Unless you borrow money to invest, the potential losses are limited. But if you pick the right business to buy shares in, you can make more than you can lose. For example, the Intega Group Limited (ASX:ITG) share price has soared 117% in the last 1 year. Most would be very happy with that, especially in just one year! It's also up 11% in about a month. This could be related to the recent financial results that were recently released - you could check the most recent data by reading our company report. Intega Group hasn't been listed for long, so it's still not clear if it is a long term winner.
Now it's worth having a look at the company's fundamentals too, because that will help us determine if the long term shareholder return has matched the performance of the underlying business.
In his essay The Superinvestors of Graham-and-Doddsville Warren Buffett described how share prices do not always rationally reflect the value of a business. One flawed but reasonable way to assess how sentiment around a company has changed is to compare the earnings per share (EPS) with the share price.
Over the last twelve months, Intega Group actually shrank its EPS by 23%.
Given the share price gain, we doubt the market is measuring progress with EPS. Indeed, when EPS is declining but the share price is up, it often means the market is considering other factors.
We note that the most recent dividend payment is higher than the payment a year ago, so that may have assisted the share price. Income-seeking investors probably helped bid up the stock price. Though we must add that the revenue growth of 33% year on year would have helped paint a pretty picture.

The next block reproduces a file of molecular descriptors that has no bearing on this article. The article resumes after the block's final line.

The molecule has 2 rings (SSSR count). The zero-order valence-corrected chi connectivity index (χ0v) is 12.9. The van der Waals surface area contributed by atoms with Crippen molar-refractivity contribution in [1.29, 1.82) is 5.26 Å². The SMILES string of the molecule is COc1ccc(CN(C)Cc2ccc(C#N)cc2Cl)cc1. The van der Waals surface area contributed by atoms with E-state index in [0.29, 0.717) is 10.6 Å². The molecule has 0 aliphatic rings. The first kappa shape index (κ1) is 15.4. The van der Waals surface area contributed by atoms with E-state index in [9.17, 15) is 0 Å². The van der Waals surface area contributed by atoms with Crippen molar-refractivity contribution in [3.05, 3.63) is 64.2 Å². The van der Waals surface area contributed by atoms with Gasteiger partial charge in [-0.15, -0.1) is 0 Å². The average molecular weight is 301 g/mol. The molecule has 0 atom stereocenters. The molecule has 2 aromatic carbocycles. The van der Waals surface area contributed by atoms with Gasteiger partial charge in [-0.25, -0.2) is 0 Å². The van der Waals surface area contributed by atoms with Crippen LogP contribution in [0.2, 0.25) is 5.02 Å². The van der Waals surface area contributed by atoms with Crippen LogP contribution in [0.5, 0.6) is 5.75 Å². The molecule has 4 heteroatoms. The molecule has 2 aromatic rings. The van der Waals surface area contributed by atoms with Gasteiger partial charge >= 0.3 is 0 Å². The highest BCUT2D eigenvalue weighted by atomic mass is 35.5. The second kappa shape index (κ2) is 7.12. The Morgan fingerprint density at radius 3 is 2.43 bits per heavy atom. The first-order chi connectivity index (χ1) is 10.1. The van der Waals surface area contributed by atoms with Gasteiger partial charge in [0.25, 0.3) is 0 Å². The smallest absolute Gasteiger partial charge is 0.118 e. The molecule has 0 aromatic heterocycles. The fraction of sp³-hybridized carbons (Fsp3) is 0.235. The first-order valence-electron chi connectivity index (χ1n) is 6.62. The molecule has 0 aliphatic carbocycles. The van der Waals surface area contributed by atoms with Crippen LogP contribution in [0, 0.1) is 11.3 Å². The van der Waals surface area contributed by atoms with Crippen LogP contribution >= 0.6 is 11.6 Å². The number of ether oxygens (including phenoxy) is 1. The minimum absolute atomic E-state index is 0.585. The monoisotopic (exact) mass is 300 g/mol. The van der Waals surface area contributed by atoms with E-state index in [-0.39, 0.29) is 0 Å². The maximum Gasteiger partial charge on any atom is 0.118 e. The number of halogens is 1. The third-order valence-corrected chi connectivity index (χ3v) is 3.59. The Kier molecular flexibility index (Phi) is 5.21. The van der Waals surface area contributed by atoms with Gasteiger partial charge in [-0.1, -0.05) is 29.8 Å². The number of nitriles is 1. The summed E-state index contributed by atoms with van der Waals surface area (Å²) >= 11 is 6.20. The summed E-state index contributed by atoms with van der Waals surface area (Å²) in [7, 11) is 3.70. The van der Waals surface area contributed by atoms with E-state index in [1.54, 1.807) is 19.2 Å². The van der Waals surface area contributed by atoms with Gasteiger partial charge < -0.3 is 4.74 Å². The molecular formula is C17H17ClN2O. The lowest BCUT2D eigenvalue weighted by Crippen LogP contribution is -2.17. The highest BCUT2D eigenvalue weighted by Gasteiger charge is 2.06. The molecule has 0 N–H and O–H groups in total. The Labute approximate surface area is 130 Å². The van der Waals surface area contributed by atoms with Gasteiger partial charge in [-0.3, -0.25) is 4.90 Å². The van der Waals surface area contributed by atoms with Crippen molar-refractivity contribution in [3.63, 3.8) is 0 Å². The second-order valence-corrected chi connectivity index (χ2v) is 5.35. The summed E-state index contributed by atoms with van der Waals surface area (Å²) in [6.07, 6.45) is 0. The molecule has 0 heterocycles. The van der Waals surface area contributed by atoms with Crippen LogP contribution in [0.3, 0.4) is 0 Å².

The image below shows how earnings and revenue have tracked over time (if you click on the image you can see greater detail).
Take a more thorough look at Intega Group's financial health with this free report on its balance sheet.
What About Dividends?
As well as measuring the share price return, investors should also consider the total shareholder return (TSR). The TSR incorporates the value of any spin-offs or discounted capital raisings, along with any dividends, based on the assumption that the dividends are reinvested. It's fair to say that the TSR gives a more complete picture for stocks that pay a dividend. As it happens, Intega Group's TSR for the last 1 year was 129%, which exceeds the share price return mentioned earlier. The dividends paid by the company have thusly boosted the total shareholder return.
A Different Perspective
It's nice to see that Intega Group shareholders have gained 129% over the last year, including dividends. The more recent returns haven't been as impressive as the longer term returns, coming in at just 6.6%. It seems likely the market is waiting on fundamental developments with the business before pushing the share price higher (or lower). I find it very interesting to look at share price over the long term as a proxy for business performance. But to truly gain insight, we need to consider other information, too. To that end, you should learn about the 2 warning signs we've spotted with Intega Group (including 1 which doesn't sit too well with us) .
For those who like to find winning investments this free list of growing companies with recent insider purchasing, could be just the ticket.
Please note, the market returns quoted in this article reflect the market weighted average returns of stocks that currently trade on AU exchanges.
This article by Simply Wall St is general in nature. We provide commentary based on historical data and analyst forecasts only using an unbiased methodology and our articles are not intended to be financial advice. It does not constitute a recommendation to buy or sell any stock, and does not take account of your objectives, or your financial situation. We aim to bring you long-term focused analysis driven by fundamental data. Note that our analysis may not factor in the latest price-sensitive company announcements or qualitative material. Simply Wall St has no position in any stocks mentioned.
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